45NRTH demand that you to run a shim underneath the cleat to protect the sole from wear when using Crank Brothers, Time and Look pedals, but I've used both pedals and boots for a long time found it to be largely unnecessary - though not doing so will invalidate your warranty.
Even though the Japanther has the lowest level of insulation in the 45NRTH range, it provides plenty of warmth due to the moisture control membrane and that clever insole. As soon as you get the pedals turning you can feel any last vestiges of cold feet syndrome disappearing, they really are that warm, especially when coupled with decent merino socks. After an hour or so at -3°, my feet were still perfectly comfortable - so that’s perfect for my winter commute. If you really suffer from super cold feet it might be worth investigating in a pair of 45NRTH Jaztronaut insoles which feature 2mm of the same aerogel insulation that Nasa use to insulate spacesuits.
The shoe utilizes a fibreglass injected nylon midsole which feels plenty stiff enough for me jumping on the pedals uphill, comfortable enough to walk around at cake stops and unplanned climbs up the muddy slopes that winter off-road riding offers. There are stud holes at the front of the boot but they are not provided in the box so if you do want to use some, make sure you match the threads up. (Some leftover Shimano ones fitted fine for reference.)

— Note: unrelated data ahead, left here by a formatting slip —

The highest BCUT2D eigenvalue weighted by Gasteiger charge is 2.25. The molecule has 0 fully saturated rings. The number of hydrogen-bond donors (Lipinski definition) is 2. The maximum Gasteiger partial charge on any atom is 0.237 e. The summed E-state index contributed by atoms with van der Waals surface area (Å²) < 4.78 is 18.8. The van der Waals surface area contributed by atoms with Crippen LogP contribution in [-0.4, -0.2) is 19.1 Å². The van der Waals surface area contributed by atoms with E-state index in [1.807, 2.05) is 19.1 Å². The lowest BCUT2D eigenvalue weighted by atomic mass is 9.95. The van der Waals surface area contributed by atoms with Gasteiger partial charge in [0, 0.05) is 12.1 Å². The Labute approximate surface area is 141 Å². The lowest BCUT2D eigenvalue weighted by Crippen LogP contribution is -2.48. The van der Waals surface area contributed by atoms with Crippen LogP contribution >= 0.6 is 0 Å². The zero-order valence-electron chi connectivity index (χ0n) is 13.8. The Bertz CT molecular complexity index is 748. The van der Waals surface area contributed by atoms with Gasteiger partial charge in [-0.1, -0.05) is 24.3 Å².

The sole is worth mentioning as not only is it a proper rubber, grippy sole in most soft conditions but it features specific lugs impregnated with micro-glass filaments, a trick borrowed from much colder climates with lots of ice on the ground and frozen lakes to play on. They don’t make it impossible to slip on the ice, that would be magic, but they do definitely help you stand and walk in icy conditions without ridiculous cartoon arm and leg waving. It’s a clever system and resembles lots of tiny fibres sticking out the bottom of the rubber sole just doing enough to help you move forward without slipping.
These are not light boots by any means, but at 640g per side, that's only 100g more than my summer shoes with overshoes which cannot cope with a thick winter sock, are not as warm or as waterproof. Make no mistake just because 45NRTH is relatively unknown in the UK does not mean they cannot produce a well made and well styled bad weather boot.
45NRTH is careful to these aren't waterproof, but they have a fully sealed footbed allowing you to stand smugly in puddles with dry warm feet, though there is a gap in the rubber mudguard where it zips up at the side of your ankle and water can get in through this gap if you ride through a lot of standing water. I have to say that even after riding for an hour in the most torrential rain I’ve ever experienced, my feet, although damp, were still warm. Another plus is that they have never taken more than an overnight or a day by the radiator at work to be warm, dry and toasty for the evening ride home.